To carry out a simple search, type the term that you want to find in the Search box next to the Advanced Search tab, and press enter.
For a more refined search of songs or tunes use the Advanced search function. To carry out a search on two or more terms at once, e.g. Collector+Roud Number, select each term as above and then click search.
Be sure to clear previous searches before starting a new one by clicking on the x next to each search term at the top.
Over the years, a considerable amount of time and ink has been wasted trying to find the “hidden meaning” behind this song. The truth is that there is no hidden meaning – it is a jolly drinking song. Nevertheless, it is a song of considerable significance for Gloucestershire, having been taken up by the Gloucestershire Society, founded in 1657 as a charity organisation and still very much alive today. To find its history, we must look at a 17th century bawdy song entitled “My Dog and I”, in which the singer goes around visiting maidens and “my dog” is a barely-concealed erotic euphemism. Over the years it appears that the bawdy interpretation has been lost to sight. The first-known mention of the song as George Ridler’s Oven is on a broadside of 1771, printed in Bristol, and by the end of that century, it had become a dialect piece, with the inscription:
“A RIGHT FAMOUS OLD GLOCESTERSHIRE BALLAD” – Corrected according to the Fragments of a Manuscript Copy found in the SPEECH HOUSE in the Forest of Dean several centuries ago, and now revived, to be sung at the Anniversary and Monthly Meetings of the GLOCESTERSHIRE SOCIETY; (A Charitable Institution ), held in the Crown and Anchor Tavern, in the Strand, London.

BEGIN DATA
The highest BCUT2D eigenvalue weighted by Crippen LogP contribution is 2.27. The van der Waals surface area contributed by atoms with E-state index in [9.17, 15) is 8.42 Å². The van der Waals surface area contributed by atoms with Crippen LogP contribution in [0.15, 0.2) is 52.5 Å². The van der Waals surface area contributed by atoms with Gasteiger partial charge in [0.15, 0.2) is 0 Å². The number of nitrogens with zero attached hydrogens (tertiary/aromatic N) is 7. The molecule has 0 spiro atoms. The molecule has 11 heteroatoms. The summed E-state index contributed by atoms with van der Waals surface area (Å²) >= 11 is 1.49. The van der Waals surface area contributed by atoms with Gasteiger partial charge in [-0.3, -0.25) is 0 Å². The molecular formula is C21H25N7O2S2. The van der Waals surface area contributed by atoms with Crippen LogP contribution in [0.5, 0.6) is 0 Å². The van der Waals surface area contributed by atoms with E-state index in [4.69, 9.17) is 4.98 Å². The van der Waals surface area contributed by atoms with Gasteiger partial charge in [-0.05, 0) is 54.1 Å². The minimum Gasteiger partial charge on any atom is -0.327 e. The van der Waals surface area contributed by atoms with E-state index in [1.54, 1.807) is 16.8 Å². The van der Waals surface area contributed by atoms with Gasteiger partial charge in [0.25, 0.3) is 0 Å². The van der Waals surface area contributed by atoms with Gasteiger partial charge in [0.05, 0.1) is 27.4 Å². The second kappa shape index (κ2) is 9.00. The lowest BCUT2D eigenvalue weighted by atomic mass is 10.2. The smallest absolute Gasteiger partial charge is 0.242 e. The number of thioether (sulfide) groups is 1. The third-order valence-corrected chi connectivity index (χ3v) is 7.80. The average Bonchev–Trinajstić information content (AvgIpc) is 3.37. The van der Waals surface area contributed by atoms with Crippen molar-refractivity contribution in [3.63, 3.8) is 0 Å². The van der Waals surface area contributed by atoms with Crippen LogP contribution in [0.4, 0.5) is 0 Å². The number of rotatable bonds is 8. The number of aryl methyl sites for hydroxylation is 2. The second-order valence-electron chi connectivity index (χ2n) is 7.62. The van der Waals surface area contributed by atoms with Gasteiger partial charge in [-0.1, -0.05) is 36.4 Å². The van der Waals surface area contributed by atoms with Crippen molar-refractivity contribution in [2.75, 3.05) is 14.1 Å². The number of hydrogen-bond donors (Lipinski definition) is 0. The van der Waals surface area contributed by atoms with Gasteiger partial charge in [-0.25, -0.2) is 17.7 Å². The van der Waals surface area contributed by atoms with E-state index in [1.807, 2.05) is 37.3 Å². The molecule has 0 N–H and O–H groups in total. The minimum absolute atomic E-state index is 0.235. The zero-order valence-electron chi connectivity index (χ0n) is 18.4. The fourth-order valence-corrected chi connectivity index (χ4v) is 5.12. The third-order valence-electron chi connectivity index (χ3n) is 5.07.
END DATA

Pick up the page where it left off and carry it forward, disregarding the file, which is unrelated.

The Gloucestershire Society website may shed some further light on the song: “The first three verses are most likely to be a celebration of the Ridler family of Bussage, near Stroud, whose Blacknest Quarry (corrupted to “Blakeny’s Quar” in the song), was for two hundred years a notable source of “oven stone”.
Later, the song was printed in various books and broadsides, including the 1859 publication “Scouring of the White Horse”, about the Uffington White Horse, Berkshire. Apart from this excursion outside the county boundary, singers and writers have always taken the song to be firmly Gloucestershire, and the evidence of collected versions backs this up. It is still sung annually by the Gloucestershire Society.
The tune is a version of the Gloucestershire wassail song.